Did “Death” Bring About Hoffman’s Death?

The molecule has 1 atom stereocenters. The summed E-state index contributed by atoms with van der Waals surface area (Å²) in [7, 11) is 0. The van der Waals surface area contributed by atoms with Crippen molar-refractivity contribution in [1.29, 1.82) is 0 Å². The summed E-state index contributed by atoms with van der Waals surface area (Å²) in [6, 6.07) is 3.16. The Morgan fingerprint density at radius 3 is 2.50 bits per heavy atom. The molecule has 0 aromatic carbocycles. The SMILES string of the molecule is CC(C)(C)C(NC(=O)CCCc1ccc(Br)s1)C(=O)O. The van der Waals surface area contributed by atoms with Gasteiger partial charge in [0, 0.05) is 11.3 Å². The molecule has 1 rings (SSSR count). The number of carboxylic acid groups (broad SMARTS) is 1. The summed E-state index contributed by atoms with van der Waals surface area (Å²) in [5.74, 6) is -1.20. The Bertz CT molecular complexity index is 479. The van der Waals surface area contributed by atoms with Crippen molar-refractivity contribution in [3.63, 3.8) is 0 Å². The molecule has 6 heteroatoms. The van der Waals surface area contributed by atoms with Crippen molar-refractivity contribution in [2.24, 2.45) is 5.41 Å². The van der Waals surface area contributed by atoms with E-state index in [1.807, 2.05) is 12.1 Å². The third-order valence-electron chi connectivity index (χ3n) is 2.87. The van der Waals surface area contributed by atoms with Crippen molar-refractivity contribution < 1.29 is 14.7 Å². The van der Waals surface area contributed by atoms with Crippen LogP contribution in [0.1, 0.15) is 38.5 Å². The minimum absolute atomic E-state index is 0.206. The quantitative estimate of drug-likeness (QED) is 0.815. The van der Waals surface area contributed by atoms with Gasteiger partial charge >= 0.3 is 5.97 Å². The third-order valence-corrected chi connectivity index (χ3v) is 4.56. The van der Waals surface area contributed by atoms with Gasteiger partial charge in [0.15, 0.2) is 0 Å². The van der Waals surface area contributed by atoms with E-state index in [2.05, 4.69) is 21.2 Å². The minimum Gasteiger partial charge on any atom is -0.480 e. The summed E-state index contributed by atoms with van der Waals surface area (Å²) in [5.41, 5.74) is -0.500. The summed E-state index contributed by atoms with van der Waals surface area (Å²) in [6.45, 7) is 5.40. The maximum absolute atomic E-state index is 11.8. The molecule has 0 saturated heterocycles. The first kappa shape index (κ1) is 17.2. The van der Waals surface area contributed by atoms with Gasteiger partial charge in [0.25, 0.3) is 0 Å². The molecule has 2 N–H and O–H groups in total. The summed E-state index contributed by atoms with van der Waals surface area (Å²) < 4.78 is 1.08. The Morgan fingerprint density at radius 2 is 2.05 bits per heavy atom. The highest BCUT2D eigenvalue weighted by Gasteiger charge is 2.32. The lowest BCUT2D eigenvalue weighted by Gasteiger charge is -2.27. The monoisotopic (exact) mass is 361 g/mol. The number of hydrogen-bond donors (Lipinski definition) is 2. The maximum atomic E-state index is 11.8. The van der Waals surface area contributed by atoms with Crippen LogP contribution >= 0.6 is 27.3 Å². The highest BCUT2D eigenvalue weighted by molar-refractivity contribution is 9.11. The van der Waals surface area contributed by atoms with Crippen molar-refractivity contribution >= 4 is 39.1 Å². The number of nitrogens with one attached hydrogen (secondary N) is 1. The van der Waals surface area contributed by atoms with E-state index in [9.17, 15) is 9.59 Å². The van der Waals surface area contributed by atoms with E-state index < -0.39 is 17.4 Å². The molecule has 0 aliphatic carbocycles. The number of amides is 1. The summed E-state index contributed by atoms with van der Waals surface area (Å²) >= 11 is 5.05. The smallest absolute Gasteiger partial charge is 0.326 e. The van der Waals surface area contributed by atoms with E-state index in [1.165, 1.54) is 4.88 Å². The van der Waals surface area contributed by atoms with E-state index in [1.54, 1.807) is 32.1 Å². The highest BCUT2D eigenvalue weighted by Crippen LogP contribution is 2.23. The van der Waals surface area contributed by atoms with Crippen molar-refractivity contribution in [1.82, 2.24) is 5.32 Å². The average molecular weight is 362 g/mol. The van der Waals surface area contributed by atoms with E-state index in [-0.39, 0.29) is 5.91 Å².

One of the reasons I so admire theatre actors is that I can’t imagine putting myself physically and emotionally what they go through eight times a week: it’s a type of stamina that I find quite literally awe-inspiring. It’s easy to say that the great ones are a different breed (and, in some ways, they are) and that they are able to leave a given night’s performance at the stage door. But, according to a new Rolling Stone story about Philip Seymour Hoffman, his stint doing Willy Loman in “Death of a Salesman” on Broadway in 2012 was overwhelming. Hoffman’s friend, David Bar Katz, says, “That play tortured him.” And close friends say Hoffman wasn’t the same after he threw himself into playing the tragic character — breaking into tears nightly. “He was miserable throughout that entire run. No matter what he was doing, he knew that a 8:00 that night he’d do that to himself again,” Katz says. “If you keep doing that on a continual basis, it rewires your brain, and he was doing that to himself every night.” What’s more, Hoffman started drinking during “Salesman.” Not long after, he was in rehab. Not long after, he was dead. Addiction doesn’t have a rational, progressive logic, but those are some of the facts.

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